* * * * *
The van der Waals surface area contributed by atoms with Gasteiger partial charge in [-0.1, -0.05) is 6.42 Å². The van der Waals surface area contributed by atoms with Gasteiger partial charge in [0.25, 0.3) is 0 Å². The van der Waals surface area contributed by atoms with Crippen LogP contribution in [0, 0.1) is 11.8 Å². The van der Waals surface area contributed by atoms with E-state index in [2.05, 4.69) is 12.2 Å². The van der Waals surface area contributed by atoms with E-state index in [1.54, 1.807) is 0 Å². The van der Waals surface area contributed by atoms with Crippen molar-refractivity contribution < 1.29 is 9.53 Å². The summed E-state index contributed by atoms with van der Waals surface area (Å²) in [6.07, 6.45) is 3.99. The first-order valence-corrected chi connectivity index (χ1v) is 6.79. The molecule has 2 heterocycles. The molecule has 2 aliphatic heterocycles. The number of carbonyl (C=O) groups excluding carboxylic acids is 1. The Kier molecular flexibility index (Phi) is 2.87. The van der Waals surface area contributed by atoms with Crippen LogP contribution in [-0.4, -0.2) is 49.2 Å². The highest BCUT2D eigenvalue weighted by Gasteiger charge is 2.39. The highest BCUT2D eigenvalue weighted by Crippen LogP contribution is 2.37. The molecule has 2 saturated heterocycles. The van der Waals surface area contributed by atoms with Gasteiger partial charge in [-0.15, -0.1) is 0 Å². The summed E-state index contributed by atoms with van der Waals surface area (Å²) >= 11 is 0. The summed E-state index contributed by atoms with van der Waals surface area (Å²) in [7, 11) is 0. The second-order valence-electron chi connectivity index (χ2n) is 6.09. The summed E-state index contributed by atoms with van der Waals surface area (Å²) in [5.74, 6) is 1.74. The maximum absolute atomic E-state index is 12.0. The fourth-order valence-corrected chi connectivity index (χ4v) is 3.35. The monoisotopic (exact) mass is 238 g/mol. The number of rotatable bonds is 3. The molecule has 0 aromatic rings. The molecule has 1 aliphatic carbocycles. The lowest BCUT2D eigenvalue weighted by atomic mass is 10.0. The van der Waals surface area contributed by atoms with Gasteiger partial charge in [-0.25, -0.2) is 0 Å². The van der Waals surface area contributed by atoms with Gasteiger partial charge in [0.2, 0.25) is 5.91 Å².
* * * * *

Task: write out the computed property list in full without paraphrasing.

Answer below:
The van der Waals surface area contributed by atoms with Gasteiger partial charge in [-0.1, -0.05) is 6.42 Å². The van der Waals surface area contributed by atoms with Gasteiger partial charge in [0.25, 0.3) is 0 Å². The van der Waals surface area contributed by atoms with Crippen LogP contribution in [0, 0.1) is 11.8 Å². The van der Waals surface area contributed by atoms with E-state index in [2.05, 4.69) is 12.2 Å². The van der Waals surface area contributed by atoms with E-state index in [1.54, 1.807) is 0 Å². The van der Waals surface area contributed by atoms with Crippen molar-refractivity contribution < 1.29 is 9.53 Å². The summed E-state index contributed by atoms with van der Waals surface area (Å²) in [6.07, 6.45) is 3.99. The first-order valence-corrected chi connectivity index (χ1v) is 6.79. The molecule has 2 heterocycles. The molecule has 2 aliphatic heterocycles. The number of carbonyl (C=O) groups excluding carboxylic acids is 1. The Kier molecular flexibility index (Phi) is 2.87. The van der Waals surface area contributed by atoms with Crippen LogP contribution in [-0.4, -0.2) is 49.2 Å². The highest BCUT2D eigenvalue weighted by Gasteiger charge is 2.39. The highest BCUT2D eigenvalue weighted by Crippen LogP contribution is 2.37. The molecule has 2 saturated heterocycles. The van der Waals surface area contributed by atoms with Gasteiger partial charge in [-0.15, -0.1) is 0 Å². The summed E-state index contributed by atoms with van der Waals surface area (Å²) >= 11 is 0. The summed E-state index contributed by atoms with van der Waals surface area (Å²) in [7, 11) is 0. The second-order valence-electron chi connectivity index (χ2n) is 6.09. The summed E-state index contributed by atoms with van der Waals surface area (Å²) in [5.74, 6) is 1.74. The maximum absolute atomic E-state index is 12.0. The fourth-order valence-corrected chi connectivity index (χ4v) is 3.35. The monoisotopic (exact) mass is 238 g/mol. The number of rotatable bonds is 3. The molecule has 0 aromatic rings. The molecule has 1 aliphatic carbocycles. The lowest BCUT2D eigenvalue weighted by atomic mass is 10.0. The van der Waals surface area contributed by atoms with Gasteiger partial charge in [-0.25, -0.2) is 0 Å². The van der Waals surface area contributed by atoms with Gasteiger partial charge in [0.2, 0.25) is 5.91 Å².